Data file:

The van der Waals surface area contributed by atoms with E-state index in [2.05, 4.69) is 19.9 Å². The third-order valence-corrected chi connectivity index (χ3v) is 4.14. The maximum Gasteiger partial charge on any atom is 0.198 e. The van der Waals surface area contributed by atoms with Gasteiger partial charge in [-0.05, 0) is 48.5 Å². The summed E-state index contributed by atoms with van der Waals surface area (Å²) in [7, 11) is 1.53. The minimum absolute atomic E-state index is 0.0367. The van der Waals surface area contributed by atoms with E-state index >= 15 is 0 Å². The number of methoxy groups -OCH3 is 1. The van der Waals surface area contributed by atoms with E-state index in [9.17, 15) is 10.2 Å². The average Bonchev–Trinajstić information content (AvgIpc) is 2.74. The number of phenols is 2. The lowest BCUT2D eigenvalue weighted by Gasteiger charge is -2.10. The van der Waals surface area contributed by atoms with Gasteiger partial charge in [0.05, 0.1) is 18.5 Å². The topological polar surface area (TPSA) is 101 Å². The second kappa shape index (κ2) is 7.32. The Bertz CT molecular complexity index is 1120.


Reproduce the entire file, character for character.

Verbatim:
The van der Waals surface area contributed by atoms with E-state index in [2.05, 4.69) is 19.9 Å². The third-order valence-corrected chi connectivity index (χ3v) is 4.14. The maximum Gasteiger partial charge on any atom is 0.198 e. The van der Waals surface area contributed by atoms with Gasteiger partial charge in [-0.05, 0) is 48.5 Å². The summed E-state index contributed by atoms with van der Waals surface area (Å²) in [7, 11) is 1.53. The minimum absolute atomic E-state index is 0.0367. The van der Waals surface area contributed by atoms with E-state index >= 15 is 0 Å². The number of methoxy groups -OCH3 is 1. The van der Waals surface area contributed by atoms with E-state index in [9.17, 15) is 10.2 Å². The average Bonchev–Trinajstić information content (AvgIpc) is 2.74. The number of phenols is 2. The lowest BCUT2D eigenvalue weighted by Gasteiger charge is -2.10. The van der Waals surface area contributed by atoms with Gasteiger partial charge in [0.05, 0.1) is 18.5 Å². The topological polar surface area (TPSA) is 101 Å². The second kappa shape index (κ2) is 7.32. The Bertz CT molecular complexity index is 1120.